Intraocular pressure (IOP) is the only known modifiable risk factor for primary open-angle glaucoma (POAG).1, 2 IOP is determined by the balance between aqueous humour secretion and outflow.3 However, the pathophysiology of elevated IOP is still not fully understood.3 Many cross-sectional and longitudinal epidemiological studies have reported associations of elevated IOP with cardiometabolic risk factors, such as type II diabetes, systemic hypertension, and concurrent atherosclerotic disease.4, 5, 6, 7, 8, 9, 10, 11, 12, 13, 14, 15, 16, 17, 18, 19, 20, 21 These findings suggest a common underlying mechanism linking elevated IOP to various related cardiometabolic risk factors. The metabolic syndrome, an integrated concept for several commonly clustered disorders, including abdominal obesity, dyslipidemia, elevated blood pressures, and impaired fasting glucose, has been proposed as the ‘common soil’ for type II diabetes and atherosclerotic diseases.22, 23 Therefore, we hypothesised that metabolic syndrome or other related cardiometabolic risk factors might be involved in the pathogenesis of ocular hypertension. In this study, we analysed the relationships between IOP and the metabolic syndrome and several emerging cardiometabolic risk factors in a cross-sectional study.24 The association of IOP with surrogate measures of atherosclerosis, including brachial–ankle pulse wave velocity (PWV), ankle–brachial index (ABI), and vertebral artery flow, was also explored.25, 26

Subjects and methods

Study participants

We retrospectively analysed the clinical data of 1112 consecutive participants undergoing a health check-up at National Taiwan University Hospital Yun-Lin Branch, a community hospital in rural Taiwan from August 2006 to March 2008. This programme is a multi-faceted health check-up including history taking, physical examination, and multi-systemic, non-invasive or semi-invasive laboratory and image examinations, and is self-paid by the examinees. After exclusion of participants with past history of glaucoma or diabetic retinopathy, a total of 1044 participants were analysed. Body weight and waist circumference were measured with subjects wearing light clothes and in bare feet. Blood pressure was measured using mercury sphygmomanometer to the nearest 2 mm Hg. Trained nurses took three separate readings at 1-min intervals. Hypertension was defined as a systolic blood pressure (SBP) of 140 mm Hg and above and a diastolic blood pressure (DBP) of 90 mm Hg and above, or pharmacological treatment for a previously diagnosed hypertension. This study was approved by the institutional review board of National Taiwan University Hospital.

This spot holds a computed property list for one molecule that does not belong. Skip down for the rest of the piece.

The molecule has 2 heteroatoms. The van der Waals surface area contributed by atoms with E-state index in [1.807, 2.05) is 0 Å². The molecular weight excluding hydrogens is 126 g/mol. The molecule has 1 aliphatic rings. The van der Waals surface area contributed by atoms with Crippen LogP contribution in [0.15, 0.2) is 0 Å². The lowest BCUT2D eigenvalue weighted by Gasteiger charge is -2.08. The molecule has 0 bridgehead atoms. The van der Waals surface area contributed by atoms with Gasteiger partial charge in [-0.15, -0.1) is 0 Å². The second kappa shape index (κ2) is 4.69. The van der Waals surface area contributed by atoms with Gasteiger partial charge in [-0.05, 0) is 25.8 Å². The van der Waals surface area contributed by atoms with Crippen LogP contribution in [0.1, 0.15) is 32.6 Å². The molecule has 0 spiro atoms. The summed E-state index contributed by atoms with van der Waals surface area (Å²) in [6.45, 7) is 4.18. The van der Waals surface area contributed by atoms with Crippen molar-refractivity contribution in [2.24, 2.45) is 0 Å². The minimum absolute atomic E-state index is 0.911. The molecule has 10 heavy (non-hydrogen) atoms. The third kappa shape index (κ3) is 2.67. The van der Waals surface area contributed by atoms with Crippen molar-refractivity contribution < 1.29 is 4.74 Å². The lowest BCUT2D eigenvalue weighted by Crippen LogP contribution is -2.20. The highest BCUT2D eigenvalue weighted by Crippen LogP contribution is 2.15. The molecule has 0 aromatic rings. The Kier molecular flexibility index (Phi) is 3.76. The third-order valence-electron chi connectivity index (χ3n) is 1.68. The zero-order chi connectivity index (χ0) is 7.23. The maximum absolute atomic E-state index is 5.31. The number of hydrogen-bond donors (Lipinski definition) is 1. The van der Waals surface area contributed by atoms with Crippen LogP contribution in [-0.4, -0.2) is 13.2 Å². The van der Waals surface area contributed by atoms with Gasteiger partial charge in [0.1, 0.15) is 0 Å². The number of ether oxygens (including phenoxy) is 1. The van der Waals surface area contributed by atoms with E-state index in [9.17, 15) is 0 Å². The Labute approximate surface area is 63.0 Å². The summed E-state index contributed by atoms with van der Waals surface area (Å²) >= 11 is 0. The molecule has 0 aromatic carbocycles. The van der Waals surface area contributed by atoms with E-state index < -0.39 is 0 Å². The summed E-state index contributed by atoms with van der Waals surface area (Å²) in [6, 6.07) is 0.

Ophthalmological examination

All participants underwent ophthalmological examination including best-corrected visual acuity, refraction, IOP measurement by non-contact tonometry (Topcon CT80, Topcon, Tokyo, Japan), and dilated fundus examination. The IOP was measured on the centre of cornea for three consecutive times for each eye by a trained nurse who was blind to other health information of participants. All ophthalmic examination was performed between 0800 hours and 1100 hours. The mean IOP was calculated for each eye. The average IOP of both eyes was used for analysis. Ocular hypertension was defined as IOP20 mm Hg in one or both eyes.

Laboratory measurements